Mother remembers son who was killed by gun violence in July

By Joyce Duriga | Editor
Wednesday, October 20, 2021

Mother remembers son who was killed by gun violence in July

On July 3, 2021, Lourdes Lara received the worst news of her life. In the early morning hours of that day, her son, Chrys Carvajal, 19, was killed in a drive-by shooting in Chicago’s Belmont Cragin neighborhood.
From left, Brittney Carvajal, Lourdes Lara and Jennifer Ramirez look at family photos at their family home on Sept. 23, 2021, of Chrys Carvajal, 19, a National Guardsman killed in a random shooting July 4th weekend. (Karen Callaway/Chicago Catholic)
Chrys Carvajal (Photo provided)
Chry is baptized at St. Mark Church. His mother received her First Communion and confirmation that day too. (Photo provided)
Chrys (far right) and his family at his sister's quinceanera celebration. (Photo provided)
Lourdes Lara, Chrys Carvajal’s mother, prays the rosary at the end of a peace walk in Chicago’s Belmont Cragin neighborhood on Aug. 28, 2021. She and her family wore T-shirts with Carvajal’s photo on them and spoke about his killing at a stop on the walk. (Karen Callaway/Chicago Catholic)

On July 3, Lourdes Lara received the worst news of her life. In the early morning hours of that day, her son, Chrys Carvajal, 19, was killed in a drive-by shooting in Chicago’s Belmont Cragin neighborhood.

Carvajal, recently home from basic training in the Illinois National Guard and awaiting an assignment to a guard post, was at a house party when he went out to his car for something and was shot in the back several times.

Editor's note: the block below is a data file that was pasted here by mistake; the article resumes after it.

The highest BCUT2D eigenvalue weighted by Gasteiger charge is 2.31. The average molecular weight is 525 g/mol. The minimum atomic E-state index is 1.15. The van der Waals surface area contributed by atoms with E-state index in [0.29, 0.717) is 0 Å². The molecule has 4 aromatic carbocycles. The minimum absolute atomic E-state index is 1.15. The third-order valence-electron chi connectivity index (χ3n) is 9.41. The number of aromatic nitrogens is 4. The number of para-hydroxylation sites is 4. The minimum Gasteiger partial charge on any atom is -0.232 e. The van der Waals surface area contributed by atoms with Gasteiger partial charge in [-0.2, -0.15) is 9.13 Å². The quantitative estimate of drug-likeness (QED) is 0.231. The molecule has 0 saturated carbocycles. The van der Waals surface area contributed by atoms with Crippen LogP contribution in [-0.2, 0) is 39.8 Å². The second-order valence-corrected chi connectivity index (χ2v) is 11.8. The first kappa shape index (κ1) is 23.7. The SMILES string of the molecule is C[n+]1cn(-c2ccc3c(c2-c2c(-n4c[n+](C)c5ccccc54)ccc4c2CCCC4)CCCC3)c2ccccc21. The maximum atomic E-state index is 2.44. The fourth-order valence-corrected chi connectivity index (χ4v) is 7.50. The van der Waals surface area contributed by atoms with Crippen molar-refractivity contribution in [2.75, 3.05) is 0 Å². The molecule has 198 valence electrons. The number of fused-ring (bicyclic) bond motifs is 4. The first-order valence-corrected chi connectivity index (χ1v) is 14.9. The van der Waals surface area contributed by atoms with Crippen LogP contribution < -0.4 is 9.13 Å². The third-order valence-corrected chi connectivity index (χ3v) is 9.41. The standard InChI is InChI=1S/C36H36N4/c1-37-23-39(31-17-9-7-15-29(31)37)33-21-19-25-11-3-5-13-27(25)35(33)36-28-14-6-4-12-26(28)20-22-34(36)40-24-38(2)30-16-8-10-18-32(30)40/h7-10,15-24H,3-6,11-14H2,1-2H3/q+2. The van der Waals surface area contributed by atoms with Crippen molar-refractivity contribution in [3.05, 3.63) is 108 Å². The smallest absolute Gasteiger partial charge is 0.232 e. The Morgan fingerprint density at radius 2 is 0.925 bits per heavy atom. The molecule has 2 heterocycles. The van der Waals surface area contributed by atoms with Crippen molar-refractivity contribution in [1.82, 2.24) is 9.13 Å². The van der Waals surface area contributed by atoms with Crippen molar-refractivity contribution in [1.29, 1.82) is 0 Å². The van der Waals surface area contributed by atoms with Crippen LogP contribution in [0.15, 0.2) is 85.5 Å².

He died just days before his 20th birthday.

“That day when I received the news, the worst news you can receive as a mother, as a human being, I pray and I tell God, ‘I’m here. I’m here,’” Lara said, beginning to cry. “‘The only thing I ask is for the strength and the mercy because I know these coming days are going to be the hardest days I will ever have.’ And he did. He did.”

“Chrys didn’t see it coming. There was no altercation,” said his sister, Jennifer Ramirez. The family learned this from police, who saw the shooting on security camera footage in the area. “They weren’t after him. They saw their opportunity.”

Lara agreed.

“He was not doing nothing bad, nothing wrong,” said the mother of four. “So it’s hard to accept because now the Fourth of July, how is it going to be for me?”

Carvajal had a bright future ahead of him. He joined the National Guard for the opportunities it offered as he pursued his dream of becoming a Chicago police officer.

He was also proud to be an American citizen with Honduran parents.

“He said he was so proud to serve this country,” Lara said.

Lara’s family is tight-knit and faith-filled, attending Mass together regularly. Carvajal had a strong faith that he was not afraid to share, she said.

“He was that kind of person that was very spiritual. As his mom we shared a lot. He had the faith. He enjoyed it and he loved it,” Lara said.

Growing up, Carvajal regularly served at Mass. Then he became a lector in both Spanish and English. When he was home, he would attend Sunday Mass with his mother.

In fact, the last photo Lara took with her son is of the two of them posing in front of St. Mark Church after Mass.